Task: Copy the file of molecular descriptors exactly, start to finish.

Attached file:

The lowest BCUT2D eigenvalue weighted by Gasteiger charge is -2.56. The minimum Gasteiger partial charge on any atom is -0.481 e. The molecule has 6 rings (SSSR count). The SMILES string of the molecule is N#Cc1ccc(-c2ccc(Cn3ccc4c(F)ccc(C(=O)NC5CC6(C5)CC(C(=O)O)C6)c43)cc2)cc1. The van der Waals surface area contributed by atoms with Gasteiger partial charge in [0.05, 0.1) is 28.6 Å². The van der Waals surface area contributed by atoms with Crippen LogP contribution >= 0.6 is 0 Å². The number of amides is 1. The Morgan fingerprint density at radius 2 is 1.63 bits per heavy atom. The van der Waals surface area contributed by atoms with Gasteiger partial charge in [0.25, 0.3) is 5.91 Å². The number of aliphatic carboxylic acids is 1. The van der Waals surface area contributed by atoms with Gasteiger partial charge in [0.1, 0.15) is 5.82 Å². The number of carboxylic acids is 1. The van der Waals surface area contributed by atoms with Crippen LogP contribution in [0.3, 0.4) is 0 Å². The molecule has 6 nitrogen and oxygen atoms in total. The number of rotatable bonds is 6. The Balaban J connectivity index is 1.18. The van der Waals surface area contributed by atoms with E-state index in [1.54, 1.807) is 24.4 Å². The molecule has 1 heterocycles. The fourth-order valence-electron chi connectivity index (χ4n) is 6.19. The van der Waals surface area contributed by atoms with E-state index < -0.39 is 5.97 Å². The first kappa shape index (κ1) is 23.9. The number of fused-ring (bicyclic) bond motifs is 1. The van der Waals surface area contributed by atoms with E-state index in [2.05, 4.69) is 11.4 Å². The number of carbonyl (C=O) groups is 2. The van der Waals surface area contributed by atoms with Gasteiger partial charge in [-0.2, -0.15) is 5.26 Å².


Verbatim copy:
The lowest BCUT2D eigenvalue weighted by Gasteiger charge is -2.56. The minimum Gasteiger partial charge on any atom is -0.481 e. The molecule has 6 rings (SSSR count). The SMILES string of the molecule is N#Cc1ccc(-c2ccc(Cn3ccc4c(F)ccc(C(=O)NC5CC6(C5)CC(C(=O)O)C6)c43)cc2)cc1. The van der Waals surface area contributed by atoms with Gasteiger partial charge in [0.05, 0.1) is 28.6 Å². The van der Waals surface area contributed by atoms with Crippen LogP contribution >= 0.6 is 0 Å². The number of amides is 1. The Morgan fingerprint density at radius 2 is 1.63 bits per heavy atom. The van der Waals surface area contributed by atoms with Gasteiger partial charge in [0.25, 0.3) is 5.91 Å². The number of aliphatic carboxylic acids is 1. The van der Waals surface area contributed by atoms with Gasteiger partial charge in [0.1, 0.15) is 5.82 Å². The number of carboxylic acids is 1. The van der Waals surface area contributed by atoms with Crippen LogP contribution in [0.3, 0.4) is 0 Å². The molecule has 6 nitrogen and oxygen atoms in total. The number of rotatable bonds is 6. The Balaban J connectivity index is 1.18. The van der Waals surface area contributed by atoms with E-state index in [1.54, 1.807) is 24.4 Å². The molecule has 1 heterocycles. The fourth-order valence-electron chi connectivity index (χ4n) is 6.19. The van der Waals surface area contributed by atoms with E-state index < -0.39 is 5.97 Å². The first kappa shape index (κ1) is 23.9. The number of fused-ring (bicyclic) bond motifs is 1. The van der Waals surface area contributed by atoms with E-state index in [2.05, 4.69) is 11.4 Å². The number of carbonyl (C=O) groups is 2. The van der Waals surface area contributed by atoms with Gasteiger partial charge in [-0.2, -0.15) is 5.26 Å².